As a Providence Journal editorial on the disaster notes,: “The explosions are a stark and unwelcome reminder of the fragility of America’s critical infrastructure network, which includes the electrical grid, the banking system, telecommunications, the food supply system, the water system and public health networks.” Given New England’s aging infrastructure, such threats will likely continue, but homeowners can empower themselves to respond as proactively as possible and reduce potential threats to their properties, families and communities. Read more

An Alarm System Can Boost Home Value and Enable Smart Living

home security alarm system

On the fence about installing an electronic alarm system to protect your personal or rental property? Not convinced your security demands such a solution? A home security system can lighten your financial burden, more tightly link your mobile devices to your home management systems, and, perhaps, give you convenience and peace of mind.

It’s possible you own a house in a super-safe neighborhood, with a great police department, and lots of nosy neighbors living next door. Maybe you have a particularly vigilant dog. Perhaps the extra security doesn’t quite move you to install a system. You still owe it to yourself to consider some sort of a surveillance/alarm system’s extra benefits — ones you can enjoy even if you live in Fort Knox.

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How Fire Alarm Systems Save Lives and Millions in Property Damage

Fire Alarm Systems Save Lives and CostsCommercial real estate fires can be deadly. With the right fire alarm system, a building’s infrastructure can save lives and millions in property damage. The Union Point building that burnt down this past fall is an example of how extensive fire damage can be without an alarm system. The 4-story condominium was in development and not occupied. Because of this, there was no code required sprinkler system and fire alarm system that would mitigate the spread and alert officials. The fire that broke out in the early morning hours spread and was difficult for firefighters to put out. As a result, the building was destroyed and had to be rebuilt, costing the construction company millions in damages. Read more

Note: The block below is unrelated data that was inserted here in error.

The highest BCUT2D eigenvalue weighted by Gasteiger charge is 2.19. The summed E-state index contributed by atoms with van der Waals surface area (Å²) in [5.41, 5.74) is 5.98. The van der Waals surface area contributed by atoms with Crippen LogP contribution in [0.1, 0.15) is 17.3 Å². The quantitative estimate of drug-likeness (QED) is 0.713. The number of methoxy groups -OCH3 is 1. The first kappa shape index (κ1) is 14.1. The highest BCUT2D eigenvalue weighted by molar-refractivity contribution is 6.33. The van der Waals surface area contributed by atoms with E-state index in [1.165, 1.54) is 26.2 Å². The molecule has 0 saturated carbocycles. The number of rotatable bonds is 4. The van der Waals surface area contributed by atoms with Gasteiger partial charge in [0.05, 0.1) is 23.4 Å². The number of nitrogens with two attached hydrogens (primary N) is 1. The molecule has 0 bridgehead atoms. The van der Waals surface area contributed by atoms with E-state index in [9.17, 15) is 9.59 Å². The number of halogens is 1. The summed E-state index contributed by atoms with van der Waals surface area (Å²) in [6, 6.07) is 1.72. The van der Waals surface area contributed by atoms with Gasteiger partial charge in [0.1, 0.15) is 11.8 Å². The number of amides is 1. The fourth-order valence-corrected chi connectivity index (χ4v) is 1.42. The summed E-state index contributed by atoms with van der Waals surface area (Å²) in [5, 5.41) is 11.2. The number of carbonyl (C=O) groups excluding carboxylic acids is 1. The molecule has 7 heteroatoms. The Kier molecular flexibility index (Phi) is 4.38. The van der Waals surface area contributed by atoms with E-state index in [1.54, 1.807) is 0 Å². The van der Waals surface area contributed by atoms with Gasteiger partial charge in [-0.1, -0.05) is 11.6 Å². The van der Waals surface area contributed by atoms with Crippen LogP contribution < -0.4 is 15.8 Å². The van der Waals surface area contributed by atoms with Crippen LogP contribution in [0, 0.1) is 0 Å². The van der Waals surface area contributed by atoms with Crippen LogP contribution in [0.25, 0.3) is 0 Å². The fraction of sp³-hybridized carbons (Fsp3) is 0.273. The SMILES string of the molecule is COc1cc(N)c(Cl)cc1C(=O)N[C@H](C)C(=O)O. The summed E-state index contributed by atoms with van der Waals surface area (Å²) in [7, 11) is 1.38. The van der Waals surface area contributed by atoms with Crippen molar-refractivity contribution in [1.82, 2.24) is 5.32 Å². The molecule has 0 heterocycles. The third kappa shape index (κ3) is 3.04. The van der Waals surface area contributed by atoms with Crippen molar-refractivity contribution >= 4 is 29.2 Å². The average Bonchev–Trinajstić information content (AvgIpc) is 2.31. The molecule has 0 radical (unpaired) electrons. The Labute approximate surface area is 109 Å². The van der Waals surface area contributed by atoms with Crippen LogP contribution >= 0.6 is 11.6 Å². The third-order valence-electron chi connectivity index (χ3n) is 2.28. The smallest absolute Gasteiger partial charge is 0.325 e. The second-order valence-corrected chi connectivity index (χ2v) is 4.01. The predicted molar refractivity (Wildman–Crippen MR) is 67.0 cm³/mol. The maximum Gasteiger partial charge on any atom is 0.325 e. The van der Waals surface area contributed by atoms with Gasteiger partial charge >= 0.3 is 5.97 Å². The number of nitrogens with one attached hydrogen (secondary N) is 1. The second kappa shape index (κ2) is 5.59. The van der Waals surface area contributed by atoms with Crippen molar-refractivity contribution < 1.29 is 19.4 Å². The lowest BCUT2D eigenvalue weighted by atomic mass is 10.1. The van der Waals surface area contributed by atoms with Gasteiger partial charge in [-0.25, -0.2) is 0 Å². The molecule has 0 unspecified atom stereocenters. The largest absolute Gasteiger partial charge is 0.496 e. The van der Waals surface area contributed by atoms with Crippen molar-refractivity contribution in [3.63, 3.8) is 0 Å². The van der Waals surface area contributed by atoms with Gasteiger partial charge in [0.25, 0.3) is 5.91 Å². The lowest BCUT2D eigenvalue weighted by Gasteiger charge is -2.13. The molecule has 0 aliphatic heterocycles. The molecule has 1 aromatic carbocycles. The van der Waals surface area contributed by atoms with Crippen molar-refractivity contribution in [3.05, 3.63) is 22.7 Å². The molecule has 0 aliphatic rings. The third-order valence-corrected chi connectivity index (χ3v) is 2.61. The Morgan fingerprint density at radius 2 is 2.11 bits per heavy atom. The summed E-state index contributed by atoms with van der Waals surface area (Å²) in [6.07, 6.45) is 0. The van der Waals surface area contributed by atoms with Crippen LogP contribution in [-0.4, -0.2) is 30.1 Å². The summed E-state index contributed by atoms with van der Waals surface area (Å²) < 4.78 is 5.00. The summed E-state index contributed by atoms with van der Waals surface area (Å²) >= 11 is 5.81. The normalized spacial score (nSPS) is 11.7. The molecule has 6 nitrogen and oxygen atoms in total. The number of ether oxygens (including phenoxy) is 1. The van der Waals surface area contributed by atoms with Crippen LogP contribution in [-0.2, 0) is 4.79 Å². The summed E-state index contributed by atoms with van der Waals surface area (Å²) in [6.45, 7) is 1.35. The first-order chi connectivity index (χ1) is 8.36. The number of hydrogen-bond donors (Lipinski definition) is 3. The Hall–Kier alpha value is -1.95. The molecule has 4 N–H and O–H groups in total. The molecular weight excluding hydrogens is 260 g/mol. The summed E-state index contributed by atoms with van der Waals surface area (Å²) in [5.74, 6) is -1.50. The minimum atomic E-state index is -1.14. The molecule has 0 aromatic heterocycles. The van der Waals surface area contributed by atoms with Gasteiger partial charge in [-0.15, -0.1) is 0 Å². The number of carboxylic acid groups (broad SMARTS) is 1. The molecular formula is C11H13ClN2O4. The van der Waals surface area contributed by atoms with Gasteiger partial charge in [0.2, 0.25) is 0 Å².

Top 11 Reasons Commercial Buildings Fail Fire Safety Inspections

During a recent inspection, fire department officials in Portland, Maine informed the owners of the iconic Time and Temperature office tower that it had failed a safety inspection.

According to the officials, there were no sprinklers on six of the buildings 14 floors and no smoke detectors in the hallways of multiple floors, in violation of city laws. The inspection also found a number of other fire and safety hazards, including loose wiring, broken emergency lighting as well as blocked or sealed emergency exits. Read more

Top 10 Off-Campus Fire Safety Tips

As college students settle into their dorms and apartments, parents as well as students should assess the level of fire safety, particularly in off-campus housing.

On Campus vs. Off Campus

Why focus on off-campus housing?

Since 2000, 85% of college-related fire fatalities have happened in off-campus housing, where most students live, according to Campus Firewatch.

Listen to American Alarm’s President Wells Sampson describe, first hand, the lack of fire safety at his daughter Anne’s off-campus housing at Tufts University.   Read more